"Every wise woman buildeth her house: but the foolish plucketh it down with her hands." Proverbs 14:1
We are in a building project-- we are in the process of "building" lives. It isn't easy work in the U.S., neither is it easy in a foreign land--it is only complicated by cultural differences, language barriers, and fatique on the missionary's part as they try to work without a lot of encouragement from other believers.
That is why the wives of missionaries play such an important role on the field; our attitudes can either encourage or discourage our husband. So often I find myself complaining and sharing my own discouragement with my husband, as he is the only person I have to confide in. I am a natural born critic--I can easily find the negative in any situation, and tend to dwell on the problems. My husband, on the other hand, is an optomist.....he finds the silver lining in every cloud, and by nature only sees the best in every person.
I suppose we balance each other out, but there are limits. In the workforce and in competitive sports, there is a mentality of being a "team player." I have to ask myself, as a missionary's wife, "Am I doing everything on my part to work as part of the team?" Sometimes it is easy to be a spectator on the sidelines criticizing how someone else is playing, or doing the work. We think that we could do it better. We offer advice on how they could improve. There isn't necessarily anything wrong with that, if it is done with the right spirit.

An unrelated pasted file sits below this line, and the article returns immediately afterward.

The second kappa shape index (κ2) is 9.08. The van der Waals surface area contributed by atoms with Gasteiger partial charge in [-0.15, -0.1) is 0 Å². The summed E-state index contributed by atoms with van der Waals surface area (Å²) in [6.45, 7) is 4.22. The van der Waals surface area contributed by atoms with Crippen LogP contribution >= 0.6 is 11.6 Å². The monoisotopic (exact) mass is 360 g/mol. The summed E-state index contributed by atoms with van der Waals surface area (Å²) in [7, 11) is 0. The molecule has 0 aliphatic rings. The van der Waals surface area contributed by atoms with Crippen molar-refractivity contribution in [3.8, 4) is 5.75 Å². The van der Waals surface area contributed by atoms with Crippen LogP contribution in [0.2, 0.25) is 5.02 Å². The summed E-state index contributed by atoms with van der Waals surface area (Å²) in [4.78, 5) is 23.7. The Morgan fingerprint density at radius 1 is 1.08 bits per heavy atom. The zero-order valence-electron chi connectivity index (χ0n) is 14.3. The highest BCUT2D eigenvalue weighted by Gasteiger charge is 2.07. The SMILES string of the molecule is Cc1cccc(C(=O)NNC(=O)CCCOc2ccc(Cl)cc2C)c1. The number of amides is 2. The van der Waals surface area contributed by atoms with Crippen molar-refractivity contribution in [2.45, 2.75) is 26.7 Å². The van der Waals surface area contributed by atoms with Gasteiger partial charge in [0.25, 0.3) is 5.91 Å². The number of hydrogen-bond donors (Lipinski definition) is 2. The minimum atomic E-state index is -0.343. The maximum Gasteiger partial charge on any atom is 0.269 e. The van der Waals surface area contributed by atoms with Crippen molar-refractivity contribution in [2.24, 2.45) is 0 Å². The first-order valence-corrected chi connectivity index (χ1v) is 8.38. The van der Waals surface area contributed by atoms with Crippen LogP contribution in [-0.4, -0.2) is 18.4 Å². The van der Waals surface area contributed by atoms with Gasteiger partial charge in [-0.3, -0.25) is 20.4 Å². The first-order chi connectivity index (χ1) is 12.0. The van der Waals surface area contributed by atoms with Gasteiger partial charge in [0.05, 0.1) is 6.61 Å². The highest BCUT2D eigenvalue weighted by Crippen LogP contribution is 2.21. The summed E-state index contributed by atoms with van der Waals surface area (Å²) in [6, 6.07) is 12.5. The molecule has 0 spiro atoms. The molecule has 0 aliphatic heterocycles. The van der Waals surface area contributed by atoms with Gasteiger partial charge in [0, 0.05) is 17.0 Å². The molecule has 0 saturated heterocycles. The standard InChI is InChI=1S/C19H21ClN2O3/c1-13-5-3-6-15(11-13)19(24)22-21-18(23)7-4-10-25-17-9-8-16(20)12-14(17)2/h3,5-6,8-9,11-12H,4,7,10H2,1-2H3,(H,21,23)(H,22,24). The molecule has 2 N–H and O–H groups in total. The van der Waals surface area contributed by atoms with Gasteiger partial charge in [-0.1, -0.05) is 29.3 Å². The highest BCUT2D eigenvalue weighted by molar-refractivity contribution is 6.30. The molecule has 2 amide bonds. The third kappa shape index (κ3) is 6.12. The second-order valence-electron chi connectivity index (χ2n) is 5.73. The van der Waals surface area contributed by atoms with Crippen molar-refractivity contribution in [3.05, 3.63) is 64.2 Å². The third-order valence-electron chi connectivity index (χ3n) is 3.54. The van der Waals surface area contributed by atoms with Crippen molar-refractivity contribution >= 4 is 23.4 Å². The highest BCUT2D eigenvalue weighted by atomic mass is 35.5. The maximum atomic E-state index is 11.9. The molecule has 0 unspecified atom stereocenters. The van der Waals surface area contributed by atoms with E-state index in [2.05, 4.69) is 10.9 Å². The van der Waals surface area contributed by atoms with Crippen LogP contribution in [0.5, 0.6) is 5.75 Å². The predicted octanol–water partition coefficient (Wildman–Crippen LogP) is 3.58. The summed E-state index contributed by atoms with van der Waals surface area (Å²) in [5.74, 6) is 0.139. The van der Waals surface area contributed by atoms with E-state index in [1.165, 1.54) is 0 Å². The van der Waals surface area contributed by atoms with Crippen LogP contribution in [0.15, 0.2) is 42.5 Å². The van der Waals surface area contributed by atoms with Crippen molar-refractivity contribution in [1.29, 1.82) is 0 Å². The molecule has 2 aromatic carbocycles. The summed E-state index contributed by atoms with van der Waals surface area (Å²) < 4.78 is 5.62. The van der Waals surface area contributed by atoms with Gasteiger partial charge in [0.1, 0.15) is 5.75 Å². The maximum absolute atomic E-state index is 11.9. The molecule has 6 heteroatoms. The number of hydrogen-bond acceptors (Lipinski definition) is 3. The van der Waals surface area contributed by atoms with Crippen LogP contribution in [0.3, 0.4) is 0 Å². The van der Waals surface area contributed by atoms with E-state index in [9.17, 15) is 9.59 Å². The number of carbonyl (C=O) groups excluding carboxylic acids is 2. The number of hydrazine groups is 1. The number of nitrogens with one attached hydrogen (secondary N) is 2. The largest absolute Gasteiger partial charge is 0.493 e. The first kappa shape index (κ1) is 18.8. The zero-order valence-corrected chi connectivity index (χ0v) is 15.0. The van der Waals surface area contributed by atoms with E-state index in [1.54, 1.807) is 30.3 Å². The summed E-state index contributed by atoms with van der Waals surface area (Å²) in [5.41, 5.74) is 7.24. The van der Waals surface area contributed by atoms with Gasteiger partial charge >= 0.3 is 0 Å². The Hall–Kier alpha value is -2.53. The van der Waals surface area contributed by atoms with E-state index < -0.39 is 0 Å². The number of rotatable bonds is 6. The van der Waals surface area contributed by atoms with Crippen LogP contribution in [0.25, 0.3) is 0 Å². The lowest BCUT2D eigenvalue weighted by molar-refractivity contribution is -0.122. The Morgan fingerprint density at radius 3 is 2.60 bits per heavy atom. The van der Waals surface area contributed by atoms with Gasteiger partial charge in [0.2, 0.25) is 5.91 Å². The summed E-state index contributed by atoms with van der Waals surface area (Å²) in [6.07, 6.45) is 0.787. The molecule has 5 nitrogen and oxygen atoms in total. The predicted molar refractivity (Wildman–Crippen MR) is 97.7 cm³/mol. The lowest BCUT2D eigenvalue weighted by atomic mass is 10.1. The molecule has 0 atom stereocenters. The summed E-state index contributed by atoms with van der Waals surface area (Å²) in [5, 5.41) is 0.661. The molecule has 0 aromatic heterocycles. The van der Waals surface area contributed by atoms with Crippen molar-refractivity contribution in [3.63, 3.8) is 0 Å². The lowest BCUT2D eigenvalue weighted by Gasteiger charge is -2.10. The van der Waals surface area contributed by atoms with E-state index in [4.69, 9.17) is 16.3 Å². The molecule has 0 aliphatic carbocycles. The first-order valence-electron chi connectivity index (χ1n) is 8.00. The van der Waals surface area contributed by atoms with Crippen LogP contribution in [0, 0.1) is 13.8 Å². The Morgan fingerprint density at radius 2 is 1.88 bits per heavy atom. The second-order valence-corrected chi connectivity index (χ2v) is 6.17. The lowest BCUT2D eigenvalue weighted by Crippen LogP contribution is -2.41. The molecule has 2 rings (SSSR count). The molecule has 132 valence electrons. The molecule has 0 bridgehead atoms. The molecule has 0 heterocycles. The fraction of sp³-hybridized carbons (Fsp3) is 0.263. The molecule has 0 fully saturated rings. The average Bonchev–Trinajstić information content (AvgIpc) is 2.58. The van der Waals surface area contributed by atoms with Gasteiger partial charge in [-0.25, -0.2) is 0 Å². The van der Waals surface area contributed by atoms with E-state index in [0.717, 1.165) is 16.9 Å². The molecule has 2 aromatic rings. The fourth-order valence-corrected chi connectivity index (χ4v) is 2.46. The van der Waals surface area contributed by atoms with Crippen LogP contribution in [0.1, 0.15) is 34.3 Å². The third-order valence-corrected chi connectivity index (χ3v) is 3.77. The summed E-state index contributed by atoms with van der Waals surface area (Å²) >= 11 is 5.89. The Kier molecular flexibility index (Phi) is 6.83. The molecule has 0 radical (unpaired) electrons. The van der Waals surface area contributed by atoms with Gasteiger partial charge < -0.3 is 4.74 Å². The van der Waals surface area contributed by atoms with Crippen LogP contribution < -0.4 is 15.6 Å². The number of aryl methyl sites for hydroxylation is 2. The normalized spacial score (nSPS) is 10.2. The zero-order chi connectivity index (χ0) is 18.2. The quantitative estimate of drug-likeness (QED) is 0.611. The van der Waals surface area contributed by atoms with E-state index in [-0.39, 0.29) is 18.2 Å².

I imagine my husband grows tired of my "coaching" if I am not actively involved in the game, carrying my fair share of the load. Churches and ministries are filled with people sitting on the benches, spectators, and sometimes people who don't even show up to support the team.
If you are "playing" on the field, when engaged in the heat of the game, you will realize that it isn't as easy as it seems. Don't professional sports players make it look so effortless? If nothing else, at least be a "cheerleader" who encourages the players and tries to boost morale. I realize that the Christian life is not a "game" but the apostle Paul used sport analogies. In actuality life is a battle, and the stakes are much higher-- all the more reason to take these matters seriously because the lives of men are at stake.